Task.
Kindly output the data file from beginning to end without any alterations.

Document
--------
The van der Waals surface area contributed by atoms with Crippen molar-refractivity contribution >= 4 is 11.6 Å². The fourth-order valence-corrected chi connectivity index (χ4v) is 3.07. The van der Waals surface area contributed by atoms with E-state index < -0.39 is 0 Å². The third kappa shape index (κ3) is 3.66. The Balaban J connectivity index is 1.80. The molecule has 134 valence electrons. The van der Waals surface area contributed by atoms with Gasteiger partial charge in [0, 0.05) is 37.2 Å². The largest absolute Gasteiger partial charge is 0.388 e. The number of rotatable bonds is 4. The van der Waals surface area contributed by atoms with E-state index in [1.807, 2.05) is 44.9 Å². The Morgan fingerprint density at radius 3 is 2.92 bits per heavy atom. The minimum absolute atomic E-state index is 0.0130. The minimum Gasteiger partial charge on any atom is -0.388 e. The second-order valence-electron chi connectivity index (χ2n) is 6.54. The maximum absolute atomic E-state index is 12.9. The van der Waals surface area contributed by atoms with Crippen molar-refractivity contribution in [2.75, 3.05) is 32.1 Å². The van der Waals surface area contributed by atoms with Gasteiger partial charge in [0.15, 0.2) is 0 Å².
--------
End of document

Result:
The van der Waals surface area contributed by atoms with Crippen molar-refractivity contribution >= 4 is 11.6 Å². The fourth-order valence-corrected chi connectivity index (χ4v) is 3.07. The van der Waals surface area contributed by atoms with E-state index < -0.39 is 0 Å². The third kappa shape index (κ3) is 3.66. The Balaban J connectivity index is 1.80. The molecule has 134 valence electrons. The van der Waals surface area contributed by atoms with Gasteiger partial charge in [0, 0.05) is 37.2 Å². The largest absolute Gasteiger partial charge is 0.388 e. The number of rotatable bonds is 4. The van der Waals surface area contributed by atoms with E-state index in [1.807, 2.05) is 44.9 Å². The Morgan fingerprint density at radius 3 is 2.92 bits per heavy atom. The minimum absolute atomic E-state index is 0.0130. The minimum Gasteiger partial charge on any atom is -0.388 e. The second-order valence-electron chi connectivity index (χ2n) is 6.54. The maximum absolute atomic E-state index is 12.9. The van der Waals surface area contributed by atoms with Crippen molar-refractivity contribution in [2.75, 3.05) is 32.1 Å². The van der Waals surface area contributed by atoms with Gasteiger partial charge in [0.15, 0.2) is 0 Å².